LINCOLN — It was almost hard to watch the replay Friday after Terrell Newby not only took a huge shot from an Iowa defender but was bent backwards after the second-quarter run, and Newby remained down as Nebraska athletic trainers immediately sprinted out.
The senior I-back somehow limped off under his own power and even returned for some snaps after halftime, to the surprise of offensive coordinator Danny Langsdorf.
“It was kind of a scary looking hit,” Langsdorf said.
Newby coming back spoke well of his toughness and durability, and left him as a rare piece of the Husker offense who either didn’t miss a game in 2016 or play as damaged goods for a chunk of time.
Nobody around college football ever expects to go through any season injury-free, of course, but the big and little things definitely left NU challenged to reach the production it hoped for in its second season with Langsdorf and coach Mike Riley running their offense.
“We’ve kind of been a revolving door in some spots,” Langsdorf said. “But we’ve got guys that have to step up and play, and we’ve got to put them in a good position to have success.”
Nebraska finished the regular season at 386.1 yards per game of total offense (ranking No. 85 nationally), including 178.2 rushing (No. 63) and 207.9 passing (No. 90). All three averages were dropoffs from a year ago, with the total offense by 60 yards.
Along the way, Nebraska not once started the 11 players together who were its projected No. 1s before left guard Jerald Foster suffered a knee injury on Aug. 17. In all, those 11 missed about two dozen starts combined.
A position-by-position look at some of the setbacks:
» Nebraska had been OK at quarterback until Tommy Armstrong was knocked out during the Ohio State game. What followed was a three-week scramble that included Armstrong dealing with concussion protocol and a hamstring injury, Ryker Fyfe breaking a bone in his left wrist during his only start and NU pulling Zack Darlington back to quarterback as a safety valve.
» The senior receiving trio of Jordan Westerkamp (back), Brandon Reilly (hamstring) and Alonzo Moore (shoulder) each missed at least two games, on top of De’Mornay Pierson-El having to find his footing again after last season’s bad knee and leg injury.
» Nebraska played three games during one Big Ten stretch without senior Cethan Carter, its best receiving tight end and an important piece to some run-blocking schemes.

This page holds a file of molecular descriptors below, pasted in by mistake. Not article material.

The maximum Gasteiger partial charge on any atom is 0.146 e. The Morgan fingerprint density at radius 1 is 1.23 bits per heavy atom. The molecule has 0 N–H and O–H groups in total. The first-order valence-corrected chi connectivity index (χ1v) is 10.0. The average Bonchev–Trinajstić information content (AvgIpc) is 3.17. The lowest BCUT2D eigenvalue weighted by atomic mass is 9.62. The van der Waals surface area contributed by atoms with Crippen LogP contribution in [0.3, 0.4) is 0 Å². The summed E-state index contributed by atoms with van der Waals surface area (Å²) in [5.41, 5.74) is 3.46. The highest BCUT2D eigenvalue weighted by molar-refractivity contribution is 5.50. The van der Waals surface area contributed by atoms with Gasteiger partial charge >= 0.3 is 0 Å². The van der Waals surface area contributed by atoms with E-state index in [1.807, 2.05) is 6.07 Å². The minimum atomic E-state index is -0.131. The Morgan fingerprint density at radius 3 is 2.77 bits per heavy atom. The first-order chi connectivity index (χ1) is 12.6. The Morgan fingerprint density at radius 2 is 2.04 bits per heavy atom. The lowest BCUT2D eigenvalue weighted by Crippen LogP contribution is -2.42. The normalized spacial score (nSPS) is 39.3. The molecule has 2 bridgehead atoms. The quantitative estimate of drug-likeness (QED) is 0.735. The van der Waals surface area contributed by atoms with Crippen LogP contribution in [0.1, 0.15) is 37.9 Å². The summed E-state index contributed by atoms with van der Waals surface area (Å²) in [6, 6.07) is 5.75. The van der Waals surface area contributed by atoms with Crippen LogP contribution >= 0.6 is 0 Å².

» Left tackle Nick Gates and center Dylan Utter made every start on the offensive line, but Gates battled an ankle injury after a strong start and Utter did the same over the final weeks. Right tackle David Knevel was never quite right after hurting an ankle in the Oregon game, and right guard Tanner Farmer missed two games with a high ankle sprain.
» Newby gave the Huskers a career-high 181 carries, including his last two and a pass reception in the second half Friday after returning. But sophomore Devine Ozigbo would go from 76 carries in the first five games to just 14 in the next seven because of an ankle injury, and freshman Tre Bryant picked up more work.
After watching the Husker defense absorb most of the bad luck a year ago, it was the offense’s turn in 2016 to find out about walk-ons such as Sam Hahn, Cole Conrad and Bryan Reimers at different times.
“It kind of took turns,” Langsdorf said.
Armstrong said he didn’t think that it changed what Nebraska wanted to do through the season. But the quarterback was regularly most affected, either with different receivers running routes or different linemen protecting him from week to week.
“We had a bunch of guys step up, and that’s what it was all about,” Armstrong said. “We had a bunch of seniors on this team that understood that we maybe have guys go down, but we held each and every person on our team accountable, and we wanted to demand a lot out of our team.
“We believe in our guys to go out there and know exactly what they’re doing. They’ve been doing a great job this whole year of doing that.”
Nebraska will have about a month to get healthy, with the bowl game offering a chance for some last-minute redemption. It will be the final game for about a dozen seniors on the offensive side who played important snaps this season.
Armstrong hobbled through most of his at Iowa, completing just 13 of 35 passes and running for 13 yards.
“I don’t think he was probably 100 percent,” Langsdorf said, “but we knew that going in, and he was pretty confident that he felt good enough.”